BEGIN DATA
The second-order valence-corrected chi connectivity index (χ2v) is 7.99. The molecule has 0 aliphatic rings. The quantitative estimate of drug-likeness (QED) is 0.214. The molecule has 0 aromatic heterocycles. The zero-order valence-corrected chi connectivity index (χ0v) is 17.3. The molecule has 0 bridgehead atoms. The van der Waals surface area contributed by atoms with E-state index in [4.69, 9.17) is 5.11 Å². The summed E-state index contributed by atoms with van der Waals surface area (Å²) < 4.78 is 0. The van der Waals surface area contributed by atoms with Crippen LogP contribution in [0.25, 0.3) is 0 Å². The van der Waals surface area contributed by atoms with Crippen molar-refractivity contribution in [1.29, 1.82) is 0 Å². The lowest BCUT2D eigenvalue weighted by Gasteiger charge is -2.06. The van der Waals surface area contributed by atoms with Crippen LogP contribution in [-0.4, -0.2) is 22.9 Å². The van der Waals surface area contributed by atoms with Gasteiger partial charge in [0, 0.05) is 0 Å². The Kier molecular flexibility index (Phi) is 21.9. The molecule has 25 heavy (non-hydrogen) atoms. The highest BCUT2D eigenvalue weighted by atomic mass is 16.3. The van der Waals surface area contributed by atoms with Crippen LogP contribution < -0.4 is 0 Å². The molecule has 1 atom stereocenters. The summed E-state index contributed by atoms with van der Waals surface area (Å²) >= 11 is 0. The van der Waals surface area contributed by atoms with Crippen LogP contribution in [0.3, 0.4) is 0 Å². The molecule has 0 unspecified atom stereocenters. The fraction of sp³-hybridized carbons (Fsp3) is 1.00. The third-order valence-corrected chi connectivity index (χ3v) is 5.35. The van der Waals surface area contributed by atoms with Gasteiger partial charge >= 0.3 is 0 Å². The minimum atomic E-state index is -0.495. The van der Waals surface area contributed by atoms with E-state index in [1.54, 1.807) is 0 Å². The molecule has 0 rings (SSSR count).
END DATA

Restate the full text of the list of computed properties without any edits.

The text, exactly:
The second-order valence-corrected chi connectivity index (χ2v) is 7.99. The molecule has 0 aliphatic rings. The quantitative estimate of drug-likeness (QED) is 0.214. The molecule has 0 aromatic heterocycles. The zero-order valence-corrected chi connectivity index (χ0v) is 17.3. The molecule has 0 bridgehead atoms. The van der Waals surface area contributed by atoms with E-state index in [4.69, 9.17) is 5.11 Å². The summed E-state index contributed by atoms with van der Waals surface area (Å²) < 4.78 is 0. The van der Waals surface area contributed by atoms with Crippen LogP contribution in [0.25, 0.3) is 0 Å². The van der Waals surface area contributed by atoms with Crippen molar-refractivity contribution in [1.29, 1.82) is 0 Å². The lowest BCUT2D eigenvalue weighted by Gasteiger charge is -2.06. The van der Waals surface area contributed by atoms with Crippen LogP contribution in [-0.4, -0.2) is 22.9 Å². The van der Waals surface area contributed by atoms with Gasteiger partial charge in [0, 0.05) is 0 Å². The Kier molecular flexibility index (Phi) is 21.9. The molecule has 25 heavy (non-hydrogen) atoms. The highest BCUT2D eigenvalue weighted by atomic mass is 16.3. The van der Waals surface area contributed by atoms with Crippen LogP contribution < -0.4 is 0 Å². The molecule has 1 atom stereocenters. The summed E-state index contributed by atoms with van der Waals surface area (Å²) >= 11 is 0. The van der Waals surface area contributed by atoms with Crippen LogP contribution in [0.3, 0.4) is 0 Å². The molecule has 0 unspecified atom stereocenters. The fraction of sp³-hybridized carbons (Fsp3) is 1.00. The third-order valence-corrected chi connectivity index (χ3v) is 5.35. The van der Waals surface area contributed by atoms with Gasteiger partial charge >= 0.3 is 0 Å². The minimum atomic E-state index is -0.495. The van der Waals surface area contributed by atoms with E-state index in [1.54, 1.807) is 0 Å². The molecule has 0 rings (SSSR count).